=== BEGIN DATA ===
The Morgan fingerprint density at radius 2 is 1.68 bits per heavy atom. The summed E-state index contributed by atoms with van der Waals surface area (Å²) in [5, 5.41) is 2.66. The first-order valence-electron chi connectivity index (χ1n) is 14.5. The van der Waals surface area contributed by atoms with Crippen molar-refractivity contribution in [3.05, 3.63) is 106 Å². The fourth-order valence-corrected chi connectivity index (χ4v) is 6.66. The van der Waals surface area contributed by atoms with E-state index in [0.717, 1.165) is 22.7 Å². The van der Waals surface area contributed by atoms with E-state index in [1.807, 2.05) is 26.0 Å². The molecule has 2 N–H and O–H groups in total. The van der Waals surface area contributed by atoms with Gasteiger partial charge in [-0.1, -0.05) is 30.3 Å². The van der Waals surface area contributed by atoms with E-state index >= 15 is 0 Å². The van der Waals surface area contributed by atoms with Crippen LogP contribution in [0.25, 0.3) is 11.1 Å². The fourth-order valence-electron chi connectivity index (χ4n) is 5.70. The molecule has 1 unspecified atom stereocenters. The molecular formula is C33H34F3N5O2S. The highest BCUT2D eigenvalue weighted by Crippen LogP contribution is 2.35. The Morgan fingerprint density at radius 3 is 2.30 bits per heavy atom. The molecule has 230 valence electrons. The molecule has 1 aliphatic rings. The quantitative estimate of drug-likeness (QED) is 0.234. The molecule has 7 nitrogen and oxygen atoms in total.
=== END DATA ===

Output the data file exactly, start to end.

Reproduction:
The Morgan fingerprint density at radius 2 is 1.68 bits per heavy atom. The summed E-state index contributed by atoms with van der Waals surface area (Å²) in [5, 5.41) is 2.66. The first-order valence-electron chi connectivity index (χ1n) is 14.5. The van der Waals surface area contributed by atoms with Crippen molar-refractivity contribution in [3.05, 3.63) is 106 Å². The fourth-order valence-corrected chi connectivity index (χ4v) is 6.66. The van der Waals surface area contributed by atoms with E-state index in [0.717, 1.165) is 22.7 Å². The van der Waals surface area contributed by atoms with E-state index in [1.807, 2.05) is 26.0 Å². The molecule has 2 N–H and O–H groups in total. The van der Waals surface area contributed by atoms with Gasteiger partial charge in [-0.1, -0.05) is 30.3 Å². The van der Waals surface area contributed by atoms with E-state index >= 15 is 0 Å². The van der Waals surface area contributed by atoms with Crippen LogP contribution in [0.25, 0.3) is 11.1 Å². The fourth-order valence-electron chi connectivity index (χ4n) is 5.70. The molecule has 1 unspecified atom stereocenters. The molecular formula is C33H34F3N5O2S. The highest BCUT2D eigenvalue weighted by Crippen LogP contribution is 2.35. The Morgan fingerprint density at radius 3 is 2.30 bits per heavy atom. The molecule has 230 valence electrons. The molecule has 1 aliphatic rings. The quantitative estimate of drug-likeness (QED) is 0.234. The molecule has 7 nitrogen and oxygen atoms in total.